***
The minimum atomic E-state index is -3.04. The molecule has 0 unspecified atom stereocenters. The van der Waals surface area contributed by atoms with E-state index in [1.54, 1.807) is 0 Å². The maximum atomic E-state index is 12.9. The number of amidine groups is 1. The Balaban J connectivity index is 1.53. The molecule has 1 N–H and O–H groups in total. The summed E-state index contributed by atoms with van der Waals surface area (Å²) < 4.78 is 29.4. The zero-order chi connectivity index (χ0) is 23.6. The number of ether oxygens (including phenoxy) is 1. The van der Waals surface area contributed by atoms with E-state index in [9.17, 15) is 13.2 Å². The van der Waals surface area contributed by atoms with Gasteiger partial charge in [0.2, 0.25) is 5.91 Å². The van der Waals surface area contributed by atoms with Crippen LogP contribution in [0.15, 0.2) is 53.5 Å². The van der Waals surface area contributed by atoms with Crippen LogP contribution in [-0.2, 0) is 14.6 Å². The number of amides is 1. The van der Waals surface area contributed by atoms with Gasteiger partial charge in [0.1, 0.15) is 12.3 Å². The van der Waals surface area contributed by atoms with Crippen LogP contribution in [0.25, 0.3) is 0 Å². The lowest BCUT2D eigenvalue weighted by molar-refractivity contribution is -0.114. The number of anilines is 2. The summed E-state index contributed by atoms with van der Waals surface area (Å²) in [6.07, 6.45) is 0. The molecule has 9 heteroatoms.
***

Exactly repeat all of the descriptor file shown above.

The minimum atomic E-state index is -3.04. The molecule has 0 unspecified atom stereocenters. The van der Waals surface area contributed by atoms with E-state index in [1.54, 1.807) is 0 Å². The maximum atomic E-state index is 12.9. The number of amidine groups is 1. The Balaban J connectivity index is 1.53. The molecule has 1 N–H and O–H groups in total. The summed E-state index contributed by atoms with van der Waals surface area (Å²) < 4.78 is 29.4. The zero-order chi connectivity index (χ0) is 23.6. The number of ether oxygens (including phenoxy) is 1. The van der Waals surface area contributed by atoms with E-state index in [9.17, 15) is 13.2 Å². The van der Waals surface area contributed by atoms with Gasteiger partial charge in [0.2, 0.25) is 5.91 Å². The van der Waals surface area contributed by atoms with Crippen LogP contribution in [0.15, 0.2) is 53.5 Å². The van der Waals surface area contributed by atoms with Crippen LogP contribution in [-0.2, 0) is 14.6 Å². The number of amides is 1. The van der Waals surface area contributed by atoms with Gasteiger partial charge in [0.1, 0.15) is 12.3 Å². The van der Waals surface area contributed by atoms with Crippen LogP contribution in [0.25, 0.3) is 0 Å². The lowest BCUT2D eigenvalue weighted by molar-refractivity contribution is -0.114. The number of anilines is 2. The summed E-state index contributed by atoms with van der Waals surface area (Å²) in [6.07, 6.45) is 0. The molecule has 9 heteroatoms.